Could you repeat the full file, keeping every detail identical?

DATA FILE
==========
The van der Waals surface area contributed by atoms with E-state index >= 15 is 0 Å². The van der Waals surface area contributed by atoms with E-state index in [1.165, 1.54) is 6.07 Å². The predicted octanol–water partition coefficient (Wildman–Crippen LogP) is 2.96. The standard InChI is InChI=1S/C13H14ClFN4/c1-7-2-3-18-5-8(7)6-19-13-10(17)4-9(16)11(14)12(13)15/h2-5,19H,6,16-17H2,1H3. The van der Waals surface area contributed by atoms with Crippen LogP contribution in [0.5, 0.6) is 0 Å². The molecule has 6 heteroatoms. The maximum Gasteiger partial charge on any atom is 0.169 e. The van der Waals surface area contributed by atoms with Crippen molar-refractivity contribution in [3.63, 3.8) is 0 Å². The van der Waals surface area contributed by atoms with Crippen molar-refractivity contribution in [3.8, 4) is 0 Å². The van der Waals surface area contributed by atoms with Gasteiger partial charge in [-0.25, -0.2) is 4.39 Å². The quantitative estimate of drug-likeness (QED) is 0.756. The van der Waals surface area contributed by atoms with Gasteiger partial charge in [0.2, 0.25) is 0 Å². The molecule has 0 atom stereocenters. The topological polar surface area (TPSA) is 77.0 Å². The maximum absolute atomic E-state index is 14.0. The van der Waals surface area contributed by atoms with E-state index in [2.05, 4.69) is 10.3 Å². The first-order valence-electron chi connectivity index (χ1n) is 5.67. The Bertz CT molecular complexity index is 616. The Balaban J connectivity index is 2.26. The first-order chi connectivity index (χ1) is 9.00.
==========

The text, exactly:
The van der Waals surface area contributed by atoms with E-state index >= 15 is 0 Å². The van der Waals surface area contributed by atoms with E-state index in [1.165, 1.54) is 6.07 Å². The predicted octanol–water partition coefficient (Wildman–Crippen LogP) is 2.96. The standard InChI is InChI=1S/C13H14ClFN4/c1-7-2-3-18-5-8(7)6-19-13-10(17)4-9(16)11(14)12(13)15/h2-5,19H,6,16-17H2,1H3. The van der Waals surface area contributed by atoms with Crippen LogP contribution in [0.5, 0.6) is 0 Å². The molecule has 6 heteroatoms. The maximum Gasteiger partial charge on any atom is 0.169 e. The van der Waals surface area contributed by atoms with Crippen molar-refractivity contribution in [3.63, 3.8) is 0 Å². The van der Waals surface area contributed by atoms with Crippen molar-refractivity contribution in [3.8, 4) is 0 Å². The van der Waals surface area contributed by atoms with Gasteiger partial charge in [-0.25, -0.2) is 4.39 Å². The quantitative estimate of drug-likeness (QED) is 0.756. The van der Waals surface area contributed by atoms with Gasteiger partial charge in [0.2, 0.25) is 0 Å². The molecule has 0 atom stereocenters. The topological polar surface area (TPSA) is 77.0 Å². The maximum absolute atomic E-state index is 14.0. The van der Waals surface area contributed by atoms with E-state index in [2.05, 4.69) is 10.3 Å². The first-order valence-electron chi connectivity index (χ1n) is 5.67. The Bertz CT molecular complexity index is 616. The Balaban J connectivity index is 2.26. The first-order chi connectivity index (χ1) is 9.00.